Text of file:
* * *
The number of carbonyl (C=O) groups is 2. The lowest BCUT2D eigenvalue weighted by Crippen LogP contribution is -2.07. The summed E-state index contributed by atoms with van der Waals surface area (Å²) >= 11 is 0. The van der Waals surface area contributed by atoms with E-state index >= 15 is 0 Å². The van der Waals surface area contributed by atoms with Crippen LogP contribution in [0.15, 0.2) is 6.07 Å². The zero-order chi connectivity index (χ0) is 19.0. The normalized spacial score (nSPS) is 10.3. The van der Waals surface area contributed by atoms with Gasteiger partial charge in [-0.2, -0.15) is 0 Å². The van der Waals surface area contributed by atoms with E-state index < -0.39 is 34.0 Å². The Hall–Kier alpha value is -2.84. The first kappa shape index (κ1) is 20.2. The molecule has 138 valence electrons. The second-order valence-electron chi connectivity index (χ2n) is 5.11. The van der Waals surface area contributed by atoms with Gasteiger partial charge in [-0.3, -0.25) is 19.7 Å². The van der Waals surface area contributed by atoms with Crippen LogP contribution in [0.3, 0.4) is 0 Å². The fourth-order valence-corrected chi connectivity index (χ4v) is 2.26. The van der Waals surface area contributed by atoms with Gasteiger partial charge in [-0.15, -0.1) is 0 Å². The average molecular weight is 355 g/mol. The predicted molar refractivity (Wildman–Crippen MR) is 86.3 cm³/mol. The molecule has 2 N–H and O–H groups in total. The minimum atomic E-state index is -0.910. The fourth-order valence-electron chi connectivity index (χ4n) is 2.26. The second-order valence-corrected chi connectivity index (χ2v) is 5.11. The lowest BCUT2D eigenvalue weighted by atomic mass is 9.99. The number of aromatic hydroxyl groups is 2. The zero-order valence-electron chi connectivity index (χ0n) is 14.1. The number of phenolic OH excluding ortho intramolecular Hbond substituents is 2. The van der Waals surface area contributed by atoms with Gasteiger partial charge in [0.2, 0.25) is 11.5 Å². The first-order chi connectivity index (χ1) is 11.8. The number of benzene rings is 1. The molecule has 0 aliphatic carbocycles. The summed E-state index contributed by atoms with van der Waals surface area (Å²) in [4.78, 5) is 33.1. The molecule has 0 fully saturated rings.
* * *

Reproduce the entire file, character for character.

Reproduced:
The number of carbonyl (C=O) groups is 2. The lowest BCUT2D eigenvalue weighted by Crippen LogP contribution is -2.07. The summed E-state index contributed by atoms with van der Waals surface area (Å²) >= 11 is 0. The van der Waals surface area contributed by atoms with E-state index >= 15 is 0 Å². The van der Waals surface area contributed by atoms with Crippen LogP contribution in [0.15, 0.2) is 6.07 Å². The zero-order chi connectivity index (χ0) is 19.0. The normalized spacial score (nSPS) is 10.3. The van der Waals surface area contributed by atoms with Gasteiger partial charge in [-0.2, -0.15) is 0 Å². The van der Waals surface area contributed by atoms with E-state index < -0.39 is 34.0 Å². The Hall–Kier alpha value is -2.84. The first kappa shape index (κ1) is 20.2. The molecule has 138 valence electrons. The second-order valence-electron chi connectivity index (χ2n) is 5.11. The van der Waals surface area contributed by atoms with Gasteiger partial charge in [-0.3, -0.25) is 19.7 Å². The van der Waals surface area contributed by atoms with Crippen LogP contribution in [0.3, 0.4) is 0 Å². The fourth-order valence-corrected chi connectivity index (χ4v) is 2.26. The van der Waals surface area contributed by atoms with Gasteiger partial charge in [-0.15, -0.1) is 0 Å². The average molecular weight is 355 g/mol. The predicted molar refractivity (Wildman–Crippen MR) is 86.3 cm³/mol. The molecule has 2 N–H and O–H groups in total. The minimum atomic E-state index is -0.910. The fourth-order valence-electron chi connectivity index (χ4n) is 2.26. The second-order valence-corrected chi connectivity index (χ2v) is 5.11. The lowest BCUT2D eigenvalue weighted by atomic mass is 9.99. The number of aromatic hydroxyl groups is 2. The zero-order valence-electron chi connectivity index (χ0n) is 14.1. The number of phenolic OH excluding ortho intramolecular Hbond substituents is 2. The van der Waals surface area contributed by atoms with Gasteiger partial charge in [0.2, 0.25) is 11.5 Å². The first-order chi connectivity index (χ1) is 11.8. The number of benzene rings is 1. The molecule has 0 aliphatic carbocycles. The summed E-state index contributed by atoms with van der Waals surface area (Å²) in [4.78, 5) is 33.1. The molecule has 0 fully saturated rings.